Emptying the Nest: How to Launch Your Kids Into Lives of Their Own, Instill Security and Independence, Send Them Off and Keep Them as Friends, Feel Good About Yourself Through It All, By Maryellen Walsh (Prentice Hall Press, New York) 224 pp.; $18.95
All four of Maryellen Walsh's children came back home to live for a while after they finished college. It was "perfectly fine," she writes. "Everything turned out okay . . . It is not necessarily bad or a burden for kids to come home for a while."
In fact, the more or less permanently empty nest is a comparatively new concept. Around 1900, one third of the population never married; maiden aunts and bachelor uncles -- lots of them -- stayed home. Even in 1940, 43 percent of the young people between the ages of 18 and 29 lived at home. Today's young adults who come back home to live with their parents, says Walsh, are following a tradition interrupted by the postwar generation, who became independent early.
There is a difference that Walsh does not note. The maiden aunts and bachelor uncles of yesteryear stayed at home to provide financial support or health care for aging relatives. According to Walsh, today's kids come back home because of various factors such as inflation, tighter housing, the difficulties of the job market, fear of failure and the "seductive living standard of well-to-do parents."
Most of the advice and information Walsh, an Aptos, Calif., writer, offers in her book comes from her own experience and the answers to a lengthy questionnaire she submitted to parents, about 60 of whom returned it. To her surprise, she nearly always got the same answer to the question, "What is the biggest obstacle to launching children?" The answer: parents.
Those surveyed felt that parents should begin early to foster independence in their children through summer camp, visits to relatives and summer jobs away from home. Camping out overnight in the back yard can be a valuable lesson in independence for a 7-year-old. Parents should not make a habit of rescuing a grown child. Help him out of a bind once, and then let him flounder around until he rescues himself, says Walsh, whose advice is echoed by other parents.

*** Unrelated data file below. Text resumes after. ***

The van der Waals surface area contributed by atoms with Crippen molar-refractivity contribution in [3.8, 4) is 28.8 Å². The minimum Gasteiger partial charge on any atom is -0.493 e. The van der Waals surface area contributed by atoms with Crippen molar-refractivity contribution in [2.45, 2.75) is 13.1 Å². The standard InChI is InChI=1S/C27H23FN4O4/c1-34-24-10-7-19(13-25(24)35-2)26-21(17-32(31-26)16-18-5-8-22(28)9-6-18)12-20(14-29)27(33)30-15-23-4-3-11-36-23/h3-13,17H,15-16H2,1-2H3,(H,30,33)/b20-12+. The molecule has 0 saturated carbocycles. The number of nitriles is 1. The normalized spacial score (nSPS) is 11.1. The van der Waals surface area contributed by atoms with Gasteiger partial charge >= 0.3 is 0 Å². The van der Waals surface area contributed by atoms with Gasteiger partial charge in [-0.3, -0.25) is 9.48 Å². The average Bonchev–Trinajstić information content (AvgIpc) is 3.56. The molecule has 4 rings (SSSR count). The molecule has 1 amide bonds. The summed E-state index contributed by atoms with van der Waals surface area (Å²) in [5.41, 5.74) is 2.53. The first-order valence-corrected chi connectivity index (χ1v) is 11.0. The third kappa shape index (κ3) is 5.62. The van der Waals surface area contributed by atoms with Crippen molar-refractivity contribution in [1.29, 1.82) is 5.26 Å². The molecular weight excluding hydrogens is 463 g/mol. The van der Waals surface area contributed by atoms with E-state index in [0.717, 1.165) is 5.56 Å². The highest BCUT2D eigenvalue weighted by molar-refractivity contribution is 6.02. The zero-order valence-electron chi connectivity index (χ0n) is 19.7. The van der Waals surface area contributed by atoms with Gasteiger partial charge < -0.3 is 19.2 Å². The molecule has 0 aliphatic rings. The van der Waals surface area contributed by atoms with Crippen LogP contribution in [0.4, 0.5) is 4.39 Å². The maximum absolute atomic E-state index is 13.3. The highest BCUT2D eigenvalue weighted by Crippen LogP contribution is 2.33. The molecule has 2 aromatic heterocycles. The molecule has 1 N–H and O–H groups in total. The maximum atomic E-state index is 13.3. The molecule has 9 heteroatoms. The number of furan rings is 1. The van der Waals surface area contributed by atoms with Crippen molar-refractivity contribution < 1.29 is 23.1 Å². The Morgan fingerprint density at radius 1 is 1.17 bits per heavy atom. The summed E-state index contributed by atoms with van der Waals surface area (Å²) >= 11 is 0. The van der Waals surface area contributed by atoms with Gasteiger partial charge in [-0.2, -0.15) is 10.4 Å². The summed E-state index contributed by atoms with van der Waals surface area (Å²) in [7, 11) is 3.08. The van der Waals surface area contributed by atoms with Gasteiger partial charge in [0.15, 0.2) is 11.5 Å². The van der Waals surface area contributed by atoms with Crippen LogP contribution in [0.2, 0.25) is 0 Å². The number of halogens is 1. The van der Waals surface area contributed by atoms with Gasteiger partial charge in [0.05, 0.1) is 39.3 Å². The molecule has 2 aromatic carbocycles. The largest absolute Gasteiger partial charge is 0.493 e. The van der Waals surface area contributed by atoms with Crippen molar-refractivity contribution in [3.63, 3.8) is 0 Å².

I think Walsh is at her best when she tackles the question of what to do if, in spite of everything, an adult offspring does come home to live, or as Walsh's daughter put it, "makes a post-college pit stop." Walsh points out that it need not be so bad; most children in their twenties are much more fun than rebellious teenagers. Half of the families in Walsh's survey had grownup kids living with them at home. Most of them enjoyed it.
She provides some concrete advice:
Agree in advance on the length of stay.
Settle how you'll handle the issues that cause trouble -- Walsh calls them "pull-aparts" -- like smoking, non-platonic sleepover guests, loud music, neatness vs. messiness, or drug use.
Expect the child to pay something, money or services or both, toward room and board.
Give up the idea of reforming a young person. Don't take in a kid to get him off alcohol or cocaine. Leave that to professionals.
Once these issues are settled, mind your own business, unless the child is about to fall off a cliff.
Walsh devotes a chapter to "When Kids Won't Launch," in which she discusses drug and alcohol problems, as well as emotional disorders. The author of a book on schizophrenia, she offers sound advice on what to do in the case of addiction or mental illness. This advice would be useful in any context, not just in the case of the still full nest.
This is a breezy, slapdash book. Forty-six of its pages are taken up with the survey Walsh sent to parents. It is, however, full of common sense and practical advice. She refers several times to an earlier book, "Boomerang Kids: How to Live with Adult Children Who Return Home" by Jean Davies Okimoto and Phyllis Jackson Stegall (Little, Brown, 1987). It has more detailed advice and longer case histories of families whose children returned home.
But for a broader, quicker and rosier overview, Walsh is best.
Ann Waldron is a writer in Princeton, N.J.